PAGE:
"It was also a time of terrorism that we've largely forgotten, " said Boyle. "We saw the beginnings of chemical and biological warfare in this period. For instance, Dr. Luke Blackburn of Kentucky collected large quantities of clothes and blankets from a Yellow Fever outbreak and shipped them to Washington in hopes of triggering an epidemic there.
Other people were trying to poison the water supplies of northern cities. Still others were setting fire to hotels in New York. It was a time of massive upheaval, great danger and high emotion for the South, so the idea that someone might be thinking about attacking the President or other high government officials was not a crazy one in the atmosphere of the times."
The frustrations and angst of the Southern cause came to a boil in April of 1865. Its capital, Richmond, Va. - now a burned out hulk of a city - was captured and occupied by Ulysses S. Grant's forces on April 3. The first Union Army units that marched into the city were U.S. Colored Troops.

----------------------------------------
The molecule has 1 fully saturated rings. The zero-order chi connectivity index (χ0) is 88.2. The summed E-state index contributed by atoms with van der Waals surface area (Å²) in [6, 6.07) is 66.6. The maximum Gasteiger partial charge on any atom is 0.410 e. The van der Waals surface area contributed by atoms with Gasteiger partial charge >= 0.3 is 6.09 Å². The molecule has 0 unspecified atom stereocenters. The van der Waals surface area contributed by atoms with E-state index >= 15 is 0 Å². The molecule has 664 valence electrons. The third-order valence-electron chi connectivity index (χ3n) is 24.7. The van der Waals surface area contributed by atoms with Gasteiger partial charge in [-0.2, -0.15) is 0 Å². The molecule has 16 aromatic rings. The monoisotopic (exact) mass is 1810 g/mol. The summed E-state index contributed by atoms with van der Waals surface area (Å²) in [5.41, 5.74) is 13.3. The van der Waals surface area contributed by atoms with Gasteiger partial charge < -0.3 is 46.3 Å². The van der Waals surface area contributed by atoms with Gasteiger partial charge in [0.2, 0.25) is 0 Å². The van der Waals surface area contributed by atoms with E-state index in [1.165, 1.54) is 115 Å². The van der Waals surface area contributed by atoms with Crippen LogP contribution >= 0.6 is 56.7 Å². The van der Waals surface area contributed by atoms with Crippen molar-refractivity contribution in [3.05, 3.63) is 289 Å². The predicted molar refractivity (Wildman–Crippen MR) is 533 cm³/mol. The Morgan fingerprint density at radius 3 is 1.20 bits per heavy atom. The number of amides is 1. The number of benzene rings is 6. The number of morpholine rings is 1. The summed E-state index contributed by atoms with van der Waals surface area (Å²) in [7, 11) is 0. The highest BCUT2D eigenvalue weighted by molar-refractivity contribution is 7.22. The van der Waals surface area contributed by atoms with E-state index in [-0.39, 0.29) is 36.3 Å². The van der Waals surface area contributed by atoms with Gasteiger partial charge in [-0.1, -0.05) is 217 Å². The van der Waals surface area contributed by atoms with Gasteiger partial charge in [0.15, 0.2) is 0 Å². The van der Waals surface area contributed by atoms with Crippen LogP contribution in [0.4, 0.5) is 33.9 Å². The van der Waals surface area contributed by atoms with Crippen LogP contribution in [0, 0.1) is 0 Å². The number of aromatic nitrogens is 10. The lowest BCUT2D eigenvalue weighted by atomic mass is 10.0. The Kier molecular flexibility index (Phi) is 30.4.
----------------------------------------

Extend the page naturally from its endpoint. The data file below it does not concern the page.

Six days later, Robert E. Lee's Army of Northern Virginia surrendered and was disarmed at Appomattox. Three days after that - April 11 - President Lincoln, standing in a second-story window of the White House, spoke to a huge crowd in a city gone wild in celebration of the Appomattox surrender.
Lincoln's last speech
But among those listening in that crowd were John Wilkes Booth and 21-year-old Lewis Thornton Powell.
Photos: National Archives
|John Wilkes Booth (left) and Lewis Thornton Powell were enraged by the President's White House speech on April 11. Three days later, Booth killed Lincoln in Ford's Theater while Powell tried to kill Secretary of State William Seward in his home. Larger photo.|
Powell, who enlisted at age 17, fought at Antietam, Chancellorsville, Murfreesboro and Gettysburg, where he was wounded and taken prisoner of war. He escaped his captors and, using the alias Lewis Payne, joined a Confederate guerilla-warfare unit conducting raids behind Union lines.